The USAF’s capacity to finish the Combat Avionics Programmed Extension Suite (CAPES), a component of secondary programs like Taiwan’s F-16 upgrade, was called into question in 2013 due to sequestration budget cuts. In response, Lockheed Martin offered a fixed-price update package to international customers that was left out of the Pentagon’s budget proposal for 2015. 2014 saw the USAF send SLEP 300 F-16 C/Ds an RFI.

Production Increment

In order to accommodate the construction of the F-35 Lightning II aircraft, Lockheed Martin relocated its F-16 manufacturing from Fort Worth to Greenville, South Carolina. The Iraqi Air Force received the final F-16 from the company in 2017. Despite a gap in orders during the transfer, the business reopened in 2019. Lockheed was in negotiations to sell Bahrain F-16s that would be produced in Greenville following the annexation of Iraq.

F-16 Design Overview

The F-16 is a supersonic, multirole, single-engine, highly agile tactical fighter aircraft. Despite using more sophisticated avionics and aerodynamics than its predecessors, such as the relaxed static stability/fly-by-wire flight control system, it is lighter and smaller than its predecessors. The F-16 is the first fighter aircraft intended to pull 9-g maneuvers and can achieve a maximum speed of over Mach 2. A side-mounted control stick, a frameless bubble canopy for improved sight, and a reclining seat to lessen the pilot’s exposure to g-forces are some of the innovations. It includes many mounting spots for missiles, bombs, and pods in addition to an internal M61 Vulcan gun.

Compared to fighters from previous generations, the F-16 is intended to be easier to maintain and construct at a lower cost. 80% aircraft-grade aluminum alloys, 8% steel, 3% composites, and 1.5% titanium are used in the construction of the airframe. Rearward of the nose, yet far enough forward to minimize air flow losses and lower aerodynamic drag, is where the air intake is positioned. When the F-16’s mission shifted from air-to-air combat to multirole missions, its airframe life of 8,000 hours and 9 g maneuvers on complete internal fuel proved useful.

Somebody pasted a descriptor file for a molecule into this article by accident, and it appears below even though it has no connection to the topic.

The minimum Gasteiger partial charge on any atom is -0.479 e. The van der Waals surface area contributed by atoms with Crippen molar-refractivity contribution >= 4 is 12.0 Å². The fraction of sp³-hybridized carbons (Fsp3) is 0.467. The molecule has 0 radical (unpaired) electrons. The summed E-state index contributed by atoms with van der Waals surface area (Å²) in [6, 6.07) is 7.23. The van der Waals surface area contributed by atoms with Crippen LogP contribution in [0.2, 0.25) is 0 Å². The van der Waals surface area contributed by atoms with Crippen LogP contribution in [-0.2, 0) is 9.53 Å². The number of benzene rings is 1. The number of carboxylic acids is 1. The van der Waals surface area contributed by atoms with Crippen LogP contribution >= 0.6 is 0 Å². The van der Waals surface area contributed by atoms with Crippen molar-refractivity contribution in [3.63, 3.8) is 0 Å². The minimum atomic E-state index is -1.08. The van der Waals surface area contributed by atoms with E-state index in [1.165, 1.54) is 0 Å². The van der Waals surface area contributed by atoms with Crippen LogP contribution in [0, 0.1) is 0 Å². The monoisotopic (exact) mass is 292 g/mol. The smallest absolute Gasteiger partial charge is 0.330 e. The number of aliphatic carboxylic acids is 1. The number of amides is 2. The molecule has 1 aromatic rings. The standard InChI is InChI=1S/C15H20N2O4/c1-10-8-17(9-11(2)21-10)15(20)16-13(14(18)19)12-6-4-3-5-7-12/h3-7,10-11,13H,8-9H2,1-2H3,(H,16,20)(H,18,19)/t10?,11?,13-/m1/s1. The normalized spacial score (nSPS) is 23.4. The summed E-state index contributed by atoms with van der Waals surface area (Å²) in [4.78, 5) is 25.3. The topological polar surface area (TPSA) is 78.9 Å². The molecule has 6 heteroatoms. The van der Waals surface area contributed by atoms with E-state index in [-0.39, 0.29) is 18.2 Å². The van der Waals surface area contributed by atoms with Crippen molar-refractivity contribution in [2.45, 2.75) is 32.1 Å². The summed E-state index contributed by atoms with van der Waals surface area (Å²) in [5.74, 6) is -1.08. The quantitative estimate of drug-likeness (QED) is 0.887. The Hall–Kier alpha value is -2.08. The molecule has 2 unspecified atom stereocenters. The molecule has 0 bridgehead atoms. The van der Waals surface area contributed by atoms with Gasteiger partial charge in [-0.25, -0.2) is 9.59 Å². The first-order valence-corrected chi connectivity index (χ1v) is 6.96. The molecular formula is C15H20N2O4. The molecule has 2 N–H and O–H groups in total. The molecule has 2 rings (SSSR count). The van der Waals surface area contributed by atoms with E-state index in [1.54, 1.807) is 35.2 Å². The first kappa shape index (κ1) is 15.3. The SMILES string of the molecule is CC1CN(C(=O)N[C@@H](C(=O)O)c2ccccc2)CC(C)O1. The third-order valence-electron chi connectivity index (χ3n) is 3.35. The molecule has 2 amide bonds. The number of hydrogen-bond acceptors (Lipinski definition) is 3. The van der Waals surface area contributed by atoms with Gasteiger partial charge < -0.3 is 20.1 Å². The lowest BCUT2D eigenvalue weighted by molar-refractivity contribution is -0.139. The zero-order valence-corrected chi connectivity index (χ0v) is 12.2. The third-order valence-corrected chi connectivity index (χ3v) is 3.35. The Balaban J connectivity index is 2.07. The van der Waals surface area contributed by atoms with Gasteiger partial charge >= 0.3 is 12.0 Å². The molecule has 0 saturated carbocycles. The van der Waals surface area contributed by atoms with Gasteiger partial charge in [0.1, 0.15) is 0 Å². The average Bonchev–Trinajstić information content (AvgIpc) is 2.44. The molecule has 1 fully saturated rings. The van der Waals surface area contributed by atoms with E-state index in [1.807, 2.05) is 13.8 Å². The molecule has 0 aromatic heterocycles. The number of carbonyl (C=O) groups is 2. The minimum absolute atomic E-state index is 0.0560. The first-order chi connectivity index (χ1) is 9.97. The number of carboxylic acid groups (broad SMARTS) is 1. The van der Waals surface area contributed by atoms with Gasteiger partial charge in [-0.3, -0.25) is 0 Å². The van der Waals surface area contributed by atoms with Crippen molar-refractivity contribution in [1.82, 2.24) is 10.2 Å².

F-16 Technology and Cockpit

The F-16 cockpit’s one-piece, bird-proof polycarbonate bubble cover provides an amazing field of vision. With a 40° look-down angle over the side and a 15° look-down angle over the nose, this canopy offers 360° of total visibility. For this reason, the ACES II zero/zero ejection seat reclines to an exceptional tilt-back angle of 30°, and the pilot’s seat is raised. Taller pilots may be accommodated by this tilt-back angle, which also improves g-force tolerance, however it has been linked to neck pain.

The canopy is completely discarded prior to rocket fire, and the ejection seat is devoid of canopy breakers for emergency exit. The pilot flies largely with an engine throttle and a side-stick controller positioned on the armrest, although traditional rudder pedals are occasionally used. Several switches and function controls were transferred to centralized hands-on throttle-and-stick (HOTAS) controls in order to improve pilot control during high-g combat maneuvers. The head-up display (HUD) on the F-16 enhances situation awareness by projecting visual flying and combat information without impeding the vision. Additional flight and system information is displayed via multi-function displays (MFDs), of which the left-hand MFD serves as the primary flight display and the right-hand MFD as the system display.